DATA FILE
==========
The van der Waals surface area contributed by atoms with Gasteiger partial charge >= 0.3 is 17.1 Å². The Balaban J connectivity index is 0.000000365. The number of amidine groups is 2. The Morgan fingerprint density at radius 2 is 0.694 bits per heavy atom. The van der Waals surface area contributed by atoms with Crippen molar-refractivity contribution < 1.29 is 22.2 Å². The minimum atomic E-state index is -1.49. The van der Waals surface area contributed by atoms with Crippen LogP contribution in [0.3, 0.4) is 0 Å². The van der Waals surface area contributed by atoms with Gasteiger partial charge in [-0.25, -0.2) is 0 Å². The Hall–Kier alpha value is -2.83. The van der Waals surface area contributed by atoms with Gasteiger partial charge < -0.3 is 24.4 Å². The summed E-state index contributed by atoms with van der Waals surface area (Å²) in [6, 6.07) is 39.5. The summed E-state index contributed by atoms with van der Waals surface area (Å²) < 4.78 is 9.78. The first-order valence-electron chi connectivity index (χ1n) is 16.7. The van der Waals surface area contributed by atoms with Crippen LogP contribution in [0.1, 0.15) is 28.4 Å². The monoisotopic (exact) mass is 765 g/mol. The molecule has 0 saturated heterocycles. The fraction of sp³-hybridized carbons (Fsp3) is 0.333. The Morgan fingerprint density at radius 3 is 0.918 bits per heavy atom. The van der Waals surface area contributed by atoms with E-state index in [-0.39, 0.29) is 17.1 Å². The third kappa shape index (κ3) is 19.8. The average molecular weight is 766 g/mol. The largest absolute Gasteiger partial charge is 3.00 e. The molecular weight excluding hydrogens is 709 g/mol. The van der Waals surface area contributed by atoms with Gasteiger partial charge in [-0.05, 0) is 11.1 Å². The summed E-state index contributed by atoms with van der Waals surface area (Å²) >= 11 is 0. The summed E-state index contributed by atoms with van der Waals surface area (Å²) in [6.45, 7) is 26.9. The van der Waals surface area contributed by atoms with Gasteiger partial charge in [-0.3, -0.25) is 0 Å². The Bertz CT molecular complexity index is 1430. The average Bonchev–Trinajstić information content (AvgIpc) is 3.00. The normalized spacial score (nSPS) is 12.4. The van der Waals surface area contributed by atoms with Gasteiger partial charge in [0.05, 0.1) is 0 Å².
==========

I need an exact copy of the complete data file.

The van der Waals surface area contributed by atoms with Gasteiger partial charge >= 0.3 is 17.1 Å². The Balaban J connectivity index is 0.000000365. The number of amidine groups is 2. The Morgan fingerprint density at radius 2 is 0.694 bits per heavy atom. The van der Waals surface area contributed by atoms with Crippen molar-refractivity contribution < 1.29 is 22.2 Å². The minimum atomic E-state index is -1.49. The van der Waals surface area contributed by atoms with Crippen LogP contribution in [0.3, 0.4) is 0 Å². The van der Waals surface area contributed by atoms with Gasteiger partial charge in [-0.25, -0.2) is 0 Å². The Hall–Kier alpha value is -2.83. The van der Waals surface area contributed by atoms with Gasteiger partial charge < -0.3 is 24.4 Å². The summed E-state index contributed by atoms with van der Waals surface area (Å²) in [6, 6.07) is 39.5. The summed E-state index contributed by atoms with van der Waals surface area (Å²) < 4.78 is 9.78. The first-order valence-electron chi connectivity index (χ1n) is 16.7. The van der Waals surface area contributed by atoms with Crippen LogP contribution in [0.1, 0.15) is 28.4 Å². The monoisotopic (exact) mass is 765 g/mol. The molecule has 0 saturated heterocycles. The fraction of sp³-hybridized carbons (Fsp3) is 0.333. The Morgan fingerprint density at radius 3 is 0.918 bits per heavy atom. The van der Waals surface area contributed by atoms with E-state index in [-0.39, 0.29) is 17.1 Å². The third kappa shape index (κ3) is 19.8. The average molecular weight is 766 g/mol. The largest absolute Gasteiger partial charge is 3.00 e. The molecular weight excluding hydrogens is 709 g/mol. The van der Waals surface area contributed by atoms with Gasteiger partial charge in [-0.05, 0) is 11.1 Å². The summed E-state index contributed by atoms with van der Waals surface area (Å²) >= 11 is 0. The summed E-state index contributed by atoms with van der Waals surface area (Å²) in [6.45, 7) is 26.9. The van der Waals surface area contributed by atoms with Gasteiger partial charge in [-0.3, -0.25) is 0 Å². The Bertz CT molecular complexity index is 1430. The average Bonchev–Trinajstić information content (AvgIpc) is 3.00. The normalized spacial score (nSPS) is 12.4. The van der Waals surface area contributed by atoms with Gasteiger partial charge in [0.05, 0.1) is 0 Å².